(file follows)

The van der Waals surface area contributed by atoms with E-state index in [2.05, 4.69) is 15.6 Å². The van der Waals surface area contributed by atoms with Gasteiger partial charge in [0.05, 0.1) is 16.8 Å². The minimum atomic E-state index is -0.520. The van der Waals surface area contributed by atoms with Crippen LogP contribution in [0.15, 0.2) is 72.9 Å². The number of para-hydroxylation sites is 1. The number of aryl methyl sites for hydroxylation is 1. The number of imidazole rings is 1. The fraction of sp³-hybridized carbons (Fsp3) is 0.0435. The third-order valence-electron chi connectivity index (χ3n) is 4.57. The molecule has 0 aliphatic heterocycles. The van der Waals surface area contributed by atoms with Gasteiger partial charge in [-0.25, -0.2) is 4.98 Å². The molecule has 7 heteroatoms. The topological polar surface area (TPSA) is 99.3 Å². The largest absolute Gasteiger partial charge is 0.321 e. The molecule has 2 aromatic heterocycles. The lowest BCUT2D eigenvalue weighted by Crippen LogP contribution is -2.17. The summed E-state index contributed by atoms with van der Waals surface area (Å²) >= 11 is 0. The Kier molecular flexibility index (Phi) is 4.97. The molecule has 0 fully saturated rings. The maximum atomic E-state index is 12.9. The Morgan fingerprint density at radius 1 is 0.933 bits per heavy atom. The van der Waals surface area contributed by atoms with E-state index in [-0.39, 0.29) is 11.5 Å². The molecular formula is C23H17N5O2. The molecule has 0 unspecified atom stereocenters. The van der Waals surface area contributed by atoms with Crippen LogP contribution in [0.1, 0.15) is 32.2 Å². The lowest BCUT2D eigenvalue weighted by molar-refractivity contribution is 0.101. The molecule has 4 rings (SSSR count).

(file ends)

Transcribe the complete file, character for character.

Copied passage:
The van der Waals surface area contributed by atoms with E-state index in [2.05, 4.69) is 15.6 Å². The van der Waals surface area contributed by atoms with Gasteiger partial charge in [0.05, 0.1) is 16.8 Å². The minimum atomic E-state index is -0.520. The van der Waals surface area contributed by atoms with Crippen LogP contribution in [0.15, 0.2) is 72.9 Å². The number of para-hydroxylation sites is 1. The number of aryl methyl sites for hydroxylation is 1. The number of imidazole rings is 1. The fraction of sp³-hybridized carbons (Fsp3) is 0.0435. The third-order valence-electron chi connectivity index (χ3n) is 4.57. The molecule has 0 aliphatic heterocycles. The van der Waals surface area contributed by atoms with Gasteiger partial charge in [-0.25, -0.2) is 4.98 Å². The molecule has 7 heteroatoms. The topological polar surface area (TPSA) is 99.3 Å². The largest absolute Gasteiger partial charge is 0.321 e. The molecule has 2 aromatic heterocycles. The lowest BCUT2D eigenvalue weighted by Crippen LogP contribution is -2.17. The summed E-state index contributed by atoms with van der Waals surface area (Å²) >= 11 is 0. The Kier molecular flexibility index (Phi) is 4.97. The molecule has 0 fully saturated rings. The maximum atomic E-state index is 12.9. The Morgan fingerprint density at radius 1 is 0.933 bits per heavy atom. The van der Waals surface area contributed by atoms with E-state index in [-0.39, 0.29) is 11.5 Å². The molecular formula is C23H17N5O2. The molecule has 0 unspecified atom stereocenters. The van der Waals surface area contributed by atoms with Crippen LogP contribution in [0.1, 0.15) is 32.2 Å². The lowest BCUT2D eigenvalue weighted by molar-refractivity contribution is 0.101. The molecule has 4 rings (SSSR count).